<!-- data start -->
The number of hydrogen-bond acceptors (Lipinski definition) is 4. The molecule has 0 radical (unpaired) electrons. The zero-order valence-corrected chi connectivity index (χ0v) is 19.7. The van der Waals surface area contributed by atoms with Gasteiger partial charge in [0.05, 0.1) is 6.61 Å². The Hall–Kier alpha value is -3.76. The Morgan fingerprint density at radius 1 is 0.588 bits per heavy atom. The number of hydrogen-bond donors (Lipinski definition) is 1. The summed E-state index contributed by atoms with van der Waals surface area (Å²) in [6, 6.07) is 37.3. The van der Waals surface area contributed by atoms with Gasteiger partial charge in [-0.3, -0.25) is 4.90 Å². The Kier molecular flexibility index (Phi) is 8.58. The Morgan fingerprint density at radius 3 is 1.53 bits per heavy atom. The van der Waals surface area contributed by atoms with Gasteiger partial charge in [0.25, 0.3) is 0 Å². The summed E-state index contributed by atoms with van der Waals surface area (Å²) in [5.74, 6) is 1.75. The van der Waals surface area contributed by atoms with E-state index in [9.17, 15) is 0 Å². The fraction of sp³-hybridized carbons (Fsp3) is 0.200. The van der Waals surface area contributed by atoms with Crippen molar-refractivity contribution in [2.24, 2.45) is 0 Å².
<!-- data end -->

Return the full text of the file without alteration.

The number of hydrogen-bond acceptors (Lipinski definition) is 4. The molecule has 0 radical (unpaired) electrons. The zero-order valence-corrected chi connectivity index (χ0v) is 19.7. The van der Waals surface area contributed by atoms with Gasteiger partial charge in [0.05, 0.1) is 6.61 Å². The Hall–Kier alpha value is -3.76. The Morgan fingerprint density at radius 1 is 0.588 bits per heavy atom. The number of hydrogen-bond donors (Lipinski definition) is 1. The summed E-state index contributed by atoms with van der Waals surface area (Å²) in [6, 6.07) is 37.3. The van der Waals surface area contributed by atoms with Gasteiger partial charge in [-0.3, -0.25) is 4.90 Å². The Kier molecular flexibility index (Phi) is 8.58. The Morgan fingerprint density at radius 3 is 1.53 bits per heavy atom. The van der Waals surface area contributed by atoms with Gasteiger partial charge in [0.25, 0.3) is 0 Å². The summed E-state index contributed by atoms with van der Waals surface area (Å²) in [5.74, 6) is 1.75. The van der Waals surface area contributed by atoms with E-state index in [9.17, 15) is 0 Å². The fraction of sp³-hybridized carbons (Fsp3) is 0.200. The van der Waals surface area contributed by atoms with Crippen molar-refractivity contribution in [2.24, 2.45) is 0 Å².